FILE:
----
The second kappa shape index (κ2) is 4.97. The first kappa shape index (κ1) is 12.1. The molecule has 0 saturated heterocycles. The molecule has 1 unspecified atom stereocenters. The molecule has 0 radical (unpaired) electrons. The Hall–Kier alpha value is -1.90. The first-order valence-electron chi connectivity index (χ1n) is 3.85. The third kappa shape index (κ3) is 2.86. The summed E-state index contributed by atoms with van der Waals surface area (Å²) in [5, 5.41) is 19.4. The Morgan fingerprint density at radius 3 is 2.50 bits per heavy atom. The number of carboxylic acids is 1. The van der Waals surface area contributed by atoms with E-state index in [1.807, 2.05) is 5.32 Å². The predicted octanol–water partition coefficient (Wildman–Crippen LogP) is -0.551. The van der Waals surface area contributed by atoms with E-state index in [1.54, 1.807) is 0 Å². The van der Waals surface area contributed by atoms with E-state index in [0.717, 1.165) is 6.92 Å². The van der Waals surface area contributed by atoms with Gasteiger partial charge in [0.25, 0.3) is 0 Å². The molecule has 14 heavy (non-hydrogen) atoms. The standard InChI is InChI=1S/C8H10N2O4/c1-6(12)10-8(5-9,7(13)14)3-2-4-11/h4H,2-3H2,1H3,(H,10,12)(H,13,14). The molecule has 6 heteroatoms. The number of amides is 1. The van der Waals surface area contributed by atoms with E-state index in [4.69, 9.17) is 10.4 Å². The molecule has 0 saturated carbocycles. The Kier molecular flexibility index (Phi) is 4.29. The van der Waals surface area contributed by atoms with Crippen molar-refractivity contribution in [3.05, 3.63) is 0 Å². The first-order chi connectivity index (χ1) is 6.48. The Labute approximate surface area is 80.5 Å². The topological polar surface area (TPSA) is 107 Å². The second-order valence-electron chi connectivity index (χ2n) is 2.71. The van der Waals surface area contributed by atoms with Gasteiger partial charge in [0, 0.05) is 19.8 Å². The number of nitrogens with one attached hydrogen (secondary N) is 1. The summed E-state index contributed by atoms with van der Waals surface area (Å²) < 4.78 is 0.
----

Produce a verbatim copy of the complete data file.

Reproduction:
The second kappa shape index (κ2) is 4.97. The first kappa shape index (κ1) is 12.1. The molecule has 0 saturated heterocycles. The molecule has 1 unspecified atom stereocenters. The molecule has 0 radical (unpaired) electrons. The Hall–Kier alpha value is -1.90. The first-order valence-electron chi connectivity index (χ1n) is 3.85. The third kappa shape index (κ3) is 2.86. The summed E-state index contributed by atoms with van der Waals surface area (Å²) in [5, 5.41) is 19.4. The Morgan fingerprint density at radius 3 is 2.50 bits per heavy atom. The number of carboxylic acids is 1. The van der Waals surface area contributed by atoms with E-state index in [1.807, 2.05) is 5.32 Å². The predicted octanol–water partition coefficient (Wildman–Crippen LogP) is -0.551. The van der Waals surface area contributed by atoms with E-state index in [1.54, 1.807) is 0 Å². The van der Waals surface area contributed by atoms with E-state index in [0.717, 1.165) is 6.92 Å². The van der Waals surface area contributed by atoms with Gasteiger partial charge in [0.25, 0.3) is 0 Å². The molecule has 14 heavy (non-hydrogen) atoms. The standard InChI is InChI=1S/C8H10N2O4/c1-6(12)10-8(5-9,7(13)14)3-2-4-11/h4H,2-3H2,1H3,(H,10,12)(H,13,14). The molecule has 6 heteroatoms. The number of amides is 1. The van der Waals surface area contributed by atoms with E-state index in [4.69, 9.17) is 10.4 Å². The molecule has 0 saturated carbocycles. The Kier molecular flexibility index (Phi) is 4.29. The van der Waals surface area contributed by atoms with Crippen molar-refractivity contribution in [3.05, 3.63) is 0 Å². The first-order chi connectivity index (χ1) is 6.48. The Labute approximate surface area is 80.5 Å². The topological polar surface area (TPSA) is 107 Å². The second-order valence-electron chi connectivity index (χ2n) is 2.71. The van der Waals surface area contributed by atoms with Gasteiger partial charge in [0, 0.05) is 19.8 Å². The number of nitrogens with one attached hydrogen (secondary N) is 1. The summed E-state index contributed by atoms with van der Waals surface area (Å²) < 4.78 is 0.